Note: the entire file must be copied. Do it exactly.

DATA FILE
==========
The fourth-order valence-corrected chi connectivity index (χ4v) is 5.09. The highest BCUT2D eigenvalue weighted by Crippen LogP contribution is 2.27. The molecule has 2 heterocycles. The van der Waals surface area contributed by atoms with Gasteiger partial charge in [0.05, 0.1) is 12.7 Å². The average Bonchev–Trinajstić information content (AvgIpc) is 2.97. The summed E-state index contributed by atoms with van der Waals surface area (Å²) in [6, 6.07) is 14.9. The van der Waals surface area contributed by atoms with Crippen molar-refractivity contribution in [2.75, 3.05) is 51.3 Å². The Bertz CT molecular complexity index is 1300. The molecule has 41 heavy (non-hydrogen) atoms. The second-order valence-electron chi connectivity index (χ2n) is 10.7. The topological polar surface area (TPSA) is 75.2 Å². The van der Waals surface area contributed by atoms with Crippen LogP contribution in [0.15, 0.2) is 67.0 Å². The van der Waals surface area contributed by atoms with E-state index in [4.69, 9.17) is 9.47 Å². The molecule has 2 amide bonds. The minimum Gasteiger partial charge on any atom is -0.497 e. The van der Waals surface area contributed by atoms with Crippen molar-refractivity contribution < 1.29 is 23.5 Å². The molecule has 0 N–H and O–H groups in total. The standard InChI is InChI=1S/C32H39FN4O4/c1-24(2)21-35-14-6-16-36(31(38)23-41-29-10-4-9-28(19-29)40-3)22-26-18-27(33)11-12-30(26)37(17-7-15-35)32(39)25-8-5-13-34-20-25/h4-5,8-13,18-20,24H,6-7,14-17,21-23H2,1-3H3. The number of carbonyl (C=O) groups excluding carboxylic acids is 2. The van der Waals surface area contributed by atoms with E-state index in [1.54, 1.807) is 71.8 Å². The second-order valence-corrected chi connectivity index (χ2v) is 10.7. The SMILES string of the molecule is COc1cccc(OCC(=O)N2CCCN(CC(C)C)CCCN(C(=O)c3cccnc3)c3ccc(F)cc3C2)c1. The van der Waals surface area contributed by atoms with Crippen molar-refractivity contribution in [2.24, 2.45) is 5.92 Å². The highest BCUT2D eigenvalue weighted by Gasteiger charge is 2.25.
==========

The fourth-order valence-corrected chi connectivity index (χ4v) is 5.09. The highest BCUT2D eigenvalue weighted by Crippen LogP contribution is 2.27. The molecule has 2 heterocycles. The van der Waals surface area contributed by atoms with Gasteiger partial charge in [0.05, 0.1) is 12.7 Å². The average Bonchev–Trinajstić information content (AvgIpc) is 2.97. The summed E-state index contributed by atoms with van der Waals surface area (Å²) in [6, 6.07) is 14.9. The van der Waals surface area contributed by atoms with Crippen molar-refractivity contribution in [2.75, 3.05) is 51.3 Å². The Bertz CT molecular complexity index is 1300. The molecule has 41 heavy (non-hydrogen) atoms. The second-order valence-electron chi connectivity index (χ2n) is 10.7. The topological polar surface area (TPSA) is 75.2 Å². The van der Waals surface area contributed by atoms with Crippen LogP contribution in [0.15, 0.2) is 67.0 Å². The van der Waals surface area contributed by atoms with E-state index in [4.69, 9.17) is 9.47 Å². The molecule has 2 amide bonds. The minimum Gasteiger partial charge on any atom is -0.497 e. The van der Waals surface area contributed by atoms with Crippen molar-refractivity contribution < 1.29 is 23.5 Å². The molecule has 0 N–H and O–H groups in total. The standard InChI is InChI=1S/C32H39FN4O4/c1-24(2)21-35-14-6-16-36(31(38)23-41-29-10-4-9-28(19-29)40-3)22-26-18-27(33)11-12-30(26)37(17-7-15-35)32(39)25-8-5-13-34-20-25/h4-5,8-13,18-20,24H,6-7,14-17,21-23H2,1-3H3. The number of carbonyl (C=O) groups excluding carboxylic acids is 2. The van der Waals surface area contributed by atoms with E-state index in [1.54, 1.807) is 71.8 Å². The second-order valence-corrected chi connectivity index (χ2v) is 10.7. The SMILES string of the molecule is COc1cccc(OCC(=O)N2CCCN(CC(C)C)CCCN(C(=O)c3cccnc3)c3ccc(F)cc3C2)c1. The van der Waals surface area contributed by atoms with Crippen molar-refractivity contribution in [2.24, 2.45) is 5.92 Å². The highest BCUT2D eigenvalue weighted by Gasteiger charge is 2.25.